It's true that economics as a sciences is still in its infancy. There are many things we don't know, don't fully understand and, basically, we are still quite away from Keynes's dream of economists as dentists i.e. people you'd consult when you have a particular problem with the expectation that they'd sort it all out relatively fast and relatively painlessly (In his own words: "If economists could manage to get themselves thought of as humble, competent people, on a level with dentists, that would be splendid!")

But this caveat does not mean we either know nothing or that we do not have at least some knowledge about beliefs that are patently false.

Let's take some classic right-wing beliefs that are patently false:

1- Tax cuts pay for themselves. No, they do not. Even conservative economists refute this or acknowledge it's a myth. Yet right wing politicians keep peddling that lie and poisoning the minds of my conservative friends. For a lot of quotes from conservatives on this subject, go here:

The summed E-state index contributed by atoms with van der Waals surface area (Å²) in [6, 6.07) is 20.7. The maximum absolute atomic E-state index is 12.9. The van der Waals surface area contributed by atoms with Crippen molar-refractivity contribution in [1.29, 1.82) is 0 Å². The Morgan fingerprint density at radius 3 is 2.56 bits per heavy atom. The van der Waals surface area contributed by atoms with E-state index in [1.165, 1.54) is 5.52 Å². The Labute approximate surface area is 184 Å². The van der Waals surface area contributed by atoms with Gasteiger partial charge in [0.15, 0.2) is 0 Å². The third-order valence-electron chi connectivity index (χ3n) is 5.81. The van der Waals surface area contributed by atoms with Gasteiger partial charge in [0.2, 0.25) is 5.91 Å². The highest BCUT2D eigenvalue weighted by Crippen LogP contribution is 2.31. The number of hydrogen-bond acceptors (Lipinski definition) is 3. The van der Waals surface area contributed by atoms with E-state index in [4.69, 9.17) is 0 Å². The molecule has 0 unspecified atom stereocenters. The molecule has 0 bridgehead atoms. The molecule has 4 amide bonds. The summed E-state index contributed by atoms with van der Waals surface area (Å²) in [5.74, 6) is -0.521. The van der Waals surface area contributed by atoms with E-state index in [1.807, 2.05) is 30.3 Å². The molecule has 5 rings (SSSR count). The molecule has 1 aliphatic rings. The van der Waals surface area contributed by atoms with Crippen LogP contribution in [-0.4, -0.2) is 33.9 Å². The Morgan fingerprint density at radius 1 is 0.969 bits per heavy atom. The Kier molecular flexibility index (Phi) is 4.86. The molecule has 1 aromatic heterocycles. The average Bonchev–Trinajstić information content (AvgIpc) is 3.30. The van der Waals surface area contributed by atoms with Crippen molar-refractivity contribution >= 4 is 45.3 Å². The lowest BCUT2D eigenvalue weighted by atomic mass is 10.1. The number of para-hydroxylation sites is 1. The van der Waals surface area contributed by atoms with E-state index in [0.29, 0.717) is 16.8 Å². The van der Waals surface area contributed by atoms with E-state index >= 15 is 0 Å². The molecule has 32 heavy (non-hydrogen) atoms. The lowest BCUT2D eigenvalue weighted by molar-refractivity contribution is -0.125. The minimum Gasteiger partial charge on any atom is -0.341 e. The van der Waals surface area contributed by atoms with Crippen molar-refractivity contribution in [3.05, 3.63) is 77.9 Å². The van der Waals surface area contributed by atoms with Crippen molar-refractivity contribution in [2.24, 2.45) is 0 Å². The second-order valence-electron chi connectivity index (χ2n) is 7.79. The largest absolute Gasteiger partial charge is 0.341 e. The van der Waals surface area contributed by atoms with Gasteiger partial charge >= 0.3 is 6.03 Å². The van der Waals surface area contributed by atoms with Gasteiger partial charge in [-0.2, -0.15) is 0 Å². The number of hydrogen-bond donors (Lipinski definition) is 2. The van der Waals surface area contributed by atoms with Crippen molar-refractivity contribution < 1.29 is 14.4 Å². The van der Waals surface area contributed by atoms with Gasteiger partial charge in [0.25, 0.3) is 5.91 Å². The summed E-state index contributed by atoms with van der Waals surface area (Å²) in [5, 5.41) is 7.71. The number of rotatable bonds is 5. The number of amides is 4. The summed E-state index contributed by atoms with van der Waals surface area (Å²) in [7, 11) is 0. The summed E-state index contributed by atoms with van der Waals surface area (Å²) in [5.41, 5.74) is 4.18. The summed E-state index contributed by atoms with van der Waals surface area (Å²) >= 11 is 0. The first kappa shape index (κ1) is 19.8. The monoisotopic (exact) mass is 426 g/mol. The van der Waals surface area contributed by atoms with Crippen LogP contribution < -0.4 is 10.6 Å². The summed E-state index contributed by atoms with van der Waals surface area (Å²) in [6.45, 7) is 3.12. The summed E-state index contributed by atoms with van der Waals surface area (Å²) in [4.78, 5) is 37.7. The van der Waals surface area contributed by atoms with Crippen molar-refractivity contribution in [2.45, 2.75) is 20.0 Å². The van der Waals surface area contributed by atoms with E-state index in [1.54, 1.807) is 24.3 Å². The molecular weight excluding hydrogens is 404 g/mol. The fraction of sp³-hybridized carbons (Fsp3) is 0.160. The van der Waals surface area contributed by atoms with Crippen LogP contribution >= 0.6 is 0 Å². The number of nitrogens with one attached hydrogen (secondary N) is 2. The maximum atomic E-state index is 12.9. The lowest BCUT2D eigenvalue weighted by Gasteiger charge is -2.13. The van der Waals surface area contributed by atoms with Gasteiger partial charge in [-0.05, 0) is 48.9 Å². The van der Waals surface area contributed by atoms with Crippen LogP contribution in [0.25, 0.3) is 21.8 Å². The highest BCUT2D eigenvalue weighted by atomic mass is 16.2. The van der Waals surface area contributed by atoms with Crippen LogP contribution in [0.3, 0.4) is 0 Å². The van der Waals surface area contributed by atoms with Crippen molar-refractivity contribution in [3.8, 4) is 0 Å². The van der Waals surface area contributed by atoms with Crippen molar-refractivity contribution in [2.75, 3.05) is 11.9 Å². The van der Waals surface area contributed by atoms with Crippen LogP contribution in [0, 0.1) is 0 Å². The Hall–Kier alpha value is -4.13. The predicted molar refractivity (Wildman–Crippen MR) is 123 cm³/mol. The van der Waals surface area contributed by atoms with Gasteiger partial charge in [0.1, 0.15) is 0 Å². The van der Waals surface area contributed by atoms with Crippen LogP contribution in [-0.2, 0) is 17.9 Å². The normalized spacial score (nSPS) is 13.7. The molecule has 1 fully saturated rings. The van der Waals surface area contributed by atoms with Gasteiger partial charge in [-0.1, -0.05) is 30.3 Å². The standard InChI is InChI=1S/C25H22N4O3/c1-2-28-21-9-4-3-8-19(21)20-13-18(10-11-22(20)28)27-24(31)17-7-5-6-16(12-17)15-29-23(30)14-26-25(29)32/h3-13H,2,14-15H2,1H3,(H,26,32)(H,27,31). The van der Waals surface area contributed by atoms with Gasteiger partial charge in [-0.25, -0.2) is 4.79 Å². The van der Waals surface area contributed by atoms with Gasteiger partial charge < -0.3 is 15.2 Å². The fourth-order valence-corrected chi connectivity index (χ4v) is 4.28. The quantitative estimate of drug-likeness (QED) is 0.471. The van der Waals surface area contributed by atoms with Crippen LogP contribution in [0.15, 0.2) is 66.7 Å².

2- Austerity is necessary to re-establish confidence. This myth is a bit harder to kill outright, without going into a lengthier discussion. Confidence is clearly very important to future growth and governments can (and do) over-spend, which leads to all kinds of problems. But austerity is usually imposed at the worst possible times (i.e. pro-cyclically rather than contra-cyclically) and thus can easily turn a slow growth into painful recessions and painful recessions into outright depressions. For more discussions on the subject, try: and

3- The poor are poor because they're lazy and coddled. Quite a popular myth, that one. It did help cost Mitt Romney the presidency but that doesn't mean that many people, especially conservatives, are not prone to believing it.

I'll spend a bit of time on it because I suspect it's a very key belief for conservatives: Here, they are transferring a social belief in personal responsibility and a general 'pull yourself up by your bootstraps' view of things into an economic belief. However, here is what a Christian guy, a presumably socially conservative guy, (and the World Bank) has to say: